5. Dennis Allen (Oakland Raiders)
This is a tough hire to gauge because Allen made such a quick move up the coaching ladder. Last year at this time, he was coaching defensive backs. Now he's the head coach of an NFL team.
Defensively, Allen has a lot to work with. That sounds strange coming from a team that just had the 29th ranked defense but the Raiders aren't that far off on that side of the ball. And Allen comes from the Broncos where he manned a defense that was a big part of their rise to the division crown this season.
Allen is a bit of an unknown but he enters a division that, as he knows, is very winnable. Grade: 5
6. Mike Mularkey (Jacksonville Jaguars)
I never really understood how the NFL coach hiring process works -- why does (or doesn't) a good offensive coordinator make a good head coach? -- but let's keep things simple with the Mularkey hire in Jacksonville. He just left Atlanta to take this job and Falcons fans at The Falcoholic and SB Nation Atlanta weren't very upset when he left. In fact, some were kinda glad he did.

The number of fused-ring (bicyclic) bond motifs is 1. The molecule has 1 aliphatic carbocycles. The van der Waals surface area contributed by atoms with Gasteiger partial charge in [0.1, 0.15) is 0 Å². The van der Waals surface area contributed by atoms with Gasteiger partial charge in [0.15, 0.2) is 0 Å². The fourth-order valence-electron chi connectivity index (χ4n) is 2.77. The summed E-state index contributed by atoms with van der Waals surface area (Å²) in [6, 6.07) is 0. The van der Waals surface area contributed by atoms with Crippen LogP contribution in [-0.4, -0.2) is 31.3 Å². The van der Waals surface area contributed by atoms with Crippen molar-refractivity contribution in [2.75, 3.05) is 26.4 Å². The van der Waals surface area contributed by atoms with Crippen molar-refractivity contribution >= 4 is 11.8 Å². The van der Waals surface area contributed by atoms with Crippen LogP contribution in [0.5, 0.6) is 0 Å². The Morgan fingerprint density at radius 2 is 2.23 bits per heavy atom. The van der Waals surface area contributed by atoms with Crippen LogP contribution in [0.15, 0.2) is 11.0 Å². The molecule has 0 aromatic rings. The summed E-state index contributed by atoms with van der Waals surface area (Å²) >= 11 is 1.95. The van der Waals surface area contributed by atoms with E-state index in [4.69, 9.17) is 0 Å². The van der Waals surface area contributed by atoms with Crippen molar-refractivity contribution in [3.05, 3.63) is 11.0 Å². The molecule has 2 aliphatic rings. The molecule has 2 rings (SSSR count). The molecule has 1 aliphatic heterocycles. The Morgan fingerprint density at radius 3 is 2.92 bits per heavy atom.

That's not a good sign, right? That the fans of your coach's former team would've paid his way out of town? It's not proof that this is a bad hire but it does make you raise your eyebrows.
This will be Mularkey's second run as a head coach after his previous stop in Buffalo in 2004 and 2005 (14-18 through two seasons). Grade: 5
7. Greg Schiano (Tampa Bay Buccaneers)
This is less about Schiano and more about the Bucs lack of a vision. They never seemed to know exactly what they wanted (at least from an outsiders perspective). From Rob Chudzinski to Marty Schottenheimer to Chip Kelly and now to Schiano, I never quite understood what the Bucs were looking for.
Maybe they found the right guy in Schiano. He built a miserable Rutgers program into one that consistently competed for Bowl appearances (and went 5-1 in those games). There's something to be said for someone who can build up a program like that.
But, for now, we don't know what Schiano can do in the NFL. He's the biggest unknown in this year's hiring class so he sits at the bottom. Grade: 4